Saltwater: albacore, amberjack, Atlantic bonito, bank sea bass, barracuda, bigeye tuna, blackfin tuna, black drum, black sea bass, blacktip shark, bluefish, bluefin tuna, blue marlin, blueline tilefish, bull shark, butterfish, cobia, croaker, dolphin, flounder, gag, gray triggerfish, gray trout, hammerhead, hickory shad, hogchoker, hogfish, humping mullet, king mackerel, knobbed porgy, lizardfish, little tunny, mako shark, menhaden, northern puffer, oyster toadfish, pigfish, pinfish, pompano, red drum, red grouper, red snapper, sailfish, scamp, sea mullet, searobin, sheepshead, silver perch, silver snapper, skate, skipjack tuna, spadefish, Spanish mackerel, speckled hind, spottail pinfish, spot, speckled trout, stingray, striped bass, swordfish, tarpon, tiger shark, vermillion snapper, wahoo, white marlin, white grunt, yellowfin tuna, yellowedge grouper and yellowtail snapper.
Various insects, jellyfish, millipedes, centipedes, freshwater crayfish and freshwater mollusks.
Spiders: Northern black widow (Latrodectus variolus) Southern black widow (Latrodectus mactans) False black widow (Steatoda grossa) Common house spider (Parasteatoda tepidariorum) Yellow garden spider (Argiope aurantia) Leafy cob weaver (Theridion frondeum) Spiny-backed orbweaver (Gasteracantha cancriformis) White sac spider (Elaver excepta) Orchard orb weaver (Leucauge venusta)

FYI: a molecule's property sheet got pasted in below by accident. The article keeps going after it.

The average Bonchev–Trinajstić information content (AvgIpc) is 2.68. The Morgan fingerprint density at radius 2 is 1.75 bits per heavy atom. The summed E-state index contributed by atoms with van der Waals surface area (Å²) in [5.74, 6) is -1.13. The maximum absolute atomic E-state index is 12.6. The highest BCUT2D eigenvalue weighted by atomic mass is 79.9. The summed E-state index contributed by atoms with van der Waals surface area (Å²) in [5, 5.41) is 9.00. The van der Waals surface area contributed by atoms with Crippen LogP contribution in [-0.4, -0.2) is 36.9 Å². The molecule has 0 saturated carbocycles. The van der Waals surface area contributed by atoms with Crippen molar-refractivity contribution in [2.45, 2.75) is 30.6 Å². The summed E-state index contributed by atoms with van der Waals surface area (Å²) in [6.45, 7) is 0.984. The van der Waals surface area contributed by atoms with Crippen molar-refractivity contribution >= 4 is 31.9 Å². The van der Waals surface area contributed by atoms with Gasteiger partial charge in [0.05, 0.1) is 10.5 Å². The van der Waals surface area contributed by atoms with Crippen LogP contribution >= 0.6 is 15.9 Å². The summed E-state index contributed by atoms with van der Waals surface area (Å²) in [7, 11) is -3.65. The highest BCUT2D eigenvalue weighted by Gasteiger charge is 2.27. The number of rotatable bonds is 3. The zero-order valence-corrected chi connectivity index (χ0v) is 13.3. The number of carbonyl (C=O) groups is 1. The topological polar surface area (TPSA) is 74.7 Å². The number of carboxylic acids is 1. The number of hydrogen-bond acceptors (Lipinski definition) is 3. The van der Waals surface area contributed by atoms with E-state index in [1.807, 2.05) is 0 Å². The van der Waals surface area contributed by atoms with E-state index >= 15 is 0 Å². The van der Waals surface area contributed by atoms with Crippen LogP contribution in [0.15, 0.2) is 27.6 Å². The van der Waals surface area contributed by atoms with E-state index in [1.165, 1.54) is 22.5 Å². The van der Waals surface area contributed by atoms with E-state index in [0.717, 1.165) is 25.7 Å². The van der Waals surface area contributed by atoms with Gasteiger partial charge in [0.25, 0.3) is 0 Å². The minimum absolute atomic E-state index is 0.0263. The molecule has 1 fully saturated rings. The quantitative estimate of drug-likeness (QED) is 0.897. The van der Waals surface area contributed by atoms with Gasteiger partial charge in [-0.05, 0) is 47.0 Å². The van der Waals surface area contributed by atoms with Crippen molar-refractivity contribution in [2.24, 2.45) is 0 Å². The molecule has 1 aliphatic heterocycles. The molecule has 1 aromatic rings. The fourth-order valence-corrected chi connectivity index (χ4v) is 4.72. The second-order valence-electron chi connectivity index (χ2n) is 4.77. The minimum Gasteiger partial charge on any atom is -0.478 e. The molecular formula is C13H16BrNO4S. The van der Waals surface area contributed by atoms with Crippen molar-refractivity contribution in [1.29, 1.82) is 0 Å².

Mantises: Carolina mantis (Stagmomantis carolina)
Hymenoptera: European honey bee (Apis mellifera state insect) American bumblebee (Bombus pensylvanicus) Eastern carpenter bee (Xylocopa virginica) Red paper wasp (Polistes carolina) Eastern cicada killer (Sphecius speciosus) Red velvet ant (Dasymutilla occidentalis) Red imported fire ant (Solenopsis invicta)
- "General Raleigh, NC Information". Retrieved 2018-05-10.
- Cochran, Bill (June 17, 2004). "Virginia officials take no joy in elk celebration". The Roanoke Times. Archived from the original on February 1, 2013. Retrieved September 5, 2017.
- "Beaver Management in North Carolina - History". North Carolina Wildlife Resources Commission. Archived from the original on April 16, 2010. Retrieved September 5, 2017.
-  Archived February 2, 2007, at the Wayback Machine
- "North Carolina Wildlife Resources Commission". www.ncwildlife.org.
- "AAFT". All-about-fish-teacher.blogspot.com. 2012-06-04. Retrieved 2013-04-22.
- "NCDMF Oyster Sanctuaries". Ncfisheries.net. Retrieved 2013-04-22.
- "Research & Collections". naturalsciences.org.
- North Carolina Wildlife Resources Commission
- The North Carolina Gap Analysis Project -- Vertebrate Predicted Distribution Mapping
- Carolina nature